Members To Vote On Corporate Merger

Register now

PLANO, Texas – More than 1,000 credit union members of Southwest Corporate FCU, now Southwest Corporate Bridge, next week will begin voting at a special meeting on the proposed merger of the remnants of the failed corporate into Georgia Corporate FCU.

The members, mostly from six Southwest states, can vote electronically at a webinar being held next Thursday or by mail or fax, with votes due by Jan. 26. The result of the vote will be disclosed at a special meeting of the membership on Jan. 28.

The combination, really a reverse merger with the much larger corporate, the one-time $9 billion Southwest, merging into the $2 billion Georgia corporate, was approved by the Southwest Advisory Council and Georgia board last month. It is one of two pending corporate mergers. The other is of Virginia Corporate CU, or VaCorp, into Mid-Atlantic Corporate FCU.

Under the proposed Southwest/Georgia Corporate deal, members of Southwest will hold eight of the new corporate’s nine board seats, with one seat reserved for Georgia Corporate, known until recently as Georgia Central CU. The board will hire the CEO and the management, which is expected to be the same management team that guided Southwest before the NCUA takeover last fall.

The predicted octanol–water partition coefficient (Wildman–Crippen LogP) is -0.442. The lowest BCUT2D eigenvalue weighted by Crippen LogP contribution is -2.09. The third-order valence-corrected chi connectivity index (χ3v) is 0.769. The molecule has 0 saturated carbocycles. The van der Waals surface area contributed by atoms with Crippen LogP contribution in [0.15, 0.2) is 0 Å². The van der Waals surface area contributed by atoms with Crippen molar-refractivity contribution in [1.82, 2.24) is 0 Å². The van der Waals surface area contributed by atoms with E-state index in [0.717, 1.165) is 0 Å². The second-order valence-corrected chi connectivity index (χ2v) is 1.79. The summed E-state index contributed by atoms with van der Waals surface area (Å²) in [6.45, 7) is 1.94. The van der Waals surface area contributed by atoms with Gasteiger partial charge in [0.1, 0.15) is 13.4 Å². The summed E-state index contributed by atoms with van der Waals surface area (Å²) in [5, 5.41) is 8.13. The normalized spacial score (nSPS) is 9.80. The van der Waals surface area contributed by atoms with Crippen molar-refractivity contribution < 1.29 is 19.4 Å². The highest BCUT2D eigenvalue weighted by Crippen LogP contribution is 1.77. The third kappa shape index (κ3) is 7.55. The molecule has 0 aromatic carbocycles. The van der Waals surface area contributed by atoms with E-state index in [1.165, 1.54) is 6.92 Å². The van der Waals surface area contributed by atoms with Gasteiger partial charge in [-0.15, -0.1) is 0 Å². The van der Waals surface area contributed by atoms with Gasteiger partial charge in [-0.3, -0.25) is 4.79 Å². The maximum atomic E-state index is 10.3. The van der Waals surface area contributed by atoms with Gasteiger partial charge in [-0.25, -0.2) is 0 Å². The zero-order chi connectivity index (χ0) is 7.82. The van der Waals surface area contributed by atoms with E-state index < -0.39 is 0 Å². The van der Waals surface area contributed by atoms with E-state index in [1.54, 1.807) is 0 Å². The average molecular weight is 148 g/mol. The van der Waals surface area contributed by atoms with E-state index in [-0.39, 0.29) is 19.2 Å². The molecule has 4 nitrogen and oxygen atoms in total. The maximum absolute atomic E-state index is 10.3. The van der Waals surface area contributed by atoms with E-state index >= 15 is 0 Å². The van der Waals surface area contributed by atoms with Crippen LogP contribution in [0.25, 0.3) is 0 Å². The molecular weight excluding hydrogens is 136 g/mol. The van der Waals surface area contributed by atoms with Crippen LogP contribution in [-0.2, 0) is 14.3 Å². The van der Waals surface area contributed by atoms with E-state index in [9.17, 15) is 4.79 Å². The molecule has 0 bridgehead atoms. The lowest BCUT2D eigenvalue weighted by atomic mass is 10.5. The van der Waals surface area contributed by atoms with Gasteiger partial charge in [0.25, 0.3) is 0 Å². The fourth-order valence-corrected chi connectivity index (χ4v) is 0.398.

The proposal will require that members contribute new capital, as Southwest dissipated all of its capital before its takeover by NCUA along with two other corporates, Members United Corporate FCU and Constitution Corporate FCU, on Sept. 24.

NCUA is in the process of liquidating the investments of those three corporate failures, along with those of U.S. Central FCU and WesCorp FCU.

The Southwest Advisory Council is recommending the Georgia Central merger out of six options presented to members. The others include chartering a new corporate, being part of a national payments processing CUSO, creating numerous CUSOs to provide the service currently provided by Southwest or consolidating with an existing CUSO.

 

For reprint and licensing requests for this article, click here.
Corporate credit unions
MORE FROM AMERICAN BANKER